CHICAGO—Barack Obama doesn't take office for nearly two months, but expectations for his presidency are soaring. Congressional offices have been deluged with requests to attend his inauguration on January 20, an event that could draw more than a million people to Washington and break all records for attendance. Nearly two thirds of Americans believe Obama will change the country for the better, according to the latest CNN/Opinion Research Corp. poll. Majorities say he will stabilize the financial markets, improve race relations, make the United States safer from terrorism, lessen dependence on foreign oil, reduce global warming, and withdraw U.S. troops from Iraq without causing a major upheaval in that country. Sixty-two percent of voters think Obama will be a good or great president, according to a Quinnipiac University poll.
Living up to the excitement may seem to be a daunting, even scary proposition. "Expectations are going to be so high that he's setting himself up for failure," says a former adviser to President George W. Bush who argues that Obama's agenda is too all-encompassing. "If everything is a priority, then nothing is a priority." But Rutgers political scientist Ross Baker says Obama is doing well: "He's taking his time. His approach is really measured." For example, Baker adds, "He is approaching the economy in a typically cerebral fashion, thinking it through instead of the usual fire-drill approach, and this conveys orderliness and reassurance."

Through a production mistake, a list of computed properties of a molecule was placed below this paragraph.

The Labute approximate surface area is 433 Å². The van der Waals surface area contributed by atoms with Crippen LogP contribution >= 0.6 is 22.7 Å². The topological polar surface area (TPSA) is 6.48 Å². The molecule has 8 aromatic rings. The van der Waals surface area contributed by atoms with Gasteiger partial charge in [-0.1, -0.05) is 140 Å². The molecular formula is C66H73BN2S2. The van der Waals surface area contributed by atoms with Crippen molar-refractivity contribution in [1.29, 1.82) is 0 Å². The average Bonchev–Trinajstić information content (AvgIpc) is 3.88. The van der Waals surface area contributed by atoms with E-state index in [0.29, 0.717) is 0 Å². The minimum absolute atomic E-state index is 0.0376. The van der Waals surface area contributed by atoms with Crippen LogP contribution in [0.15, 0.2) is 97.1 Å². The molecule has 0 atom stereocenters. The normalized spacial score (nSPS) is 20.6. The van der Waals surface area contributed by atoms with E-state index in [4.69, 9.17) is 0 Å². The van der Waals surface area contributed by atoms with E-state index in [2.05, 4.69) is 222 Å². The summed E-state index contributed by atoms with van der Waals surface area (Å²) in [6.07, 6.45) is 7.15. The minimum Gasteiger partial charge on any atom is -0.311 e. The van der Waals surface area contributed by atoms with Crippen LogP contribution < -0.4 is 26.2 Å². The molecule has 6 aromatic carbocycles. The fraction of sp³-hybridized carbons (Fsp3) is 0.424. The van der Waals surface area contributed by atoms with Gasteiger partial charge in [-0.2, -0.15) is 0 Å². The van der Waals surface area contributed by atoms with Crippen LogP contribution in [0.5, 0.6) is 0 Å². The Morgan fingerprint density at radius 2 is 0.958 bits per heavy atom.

What the country is learning is that Obama is a man of supreme confidence who wants to get off to a fast start by capitalizing on what he sees as an irresistible momentum for action. At times, he sounds like a reassuring Franklin D. Roosevelt. At other times, he is a Ronald Reagan-style sunny optimist, and often there are echoes of the eloquent and inspiring Abraham Lincoln. Sometimes, he tries to combine all three personas. And through it all, he is clearly well aware of the mounting pressures on him to succeed and the fact that millions have invested in him their hopes and dreams.
"The challenges that we're confronting are enormous, and they're multiple," he told CBS's 60 Minutes in an interview broadcast November 16. "And so there are times during the course of a given day when you think, 'Where do I start in terms of moving—moving things forward?' And I think that part of this next two months is to really get a clear set of priorities, understanding we're not going to be able to do everything at once, making sure the team is in place, and moving forward in a very deliberate way and sending a clear signal to the American people that we're going to be thinking about them and what they're going through."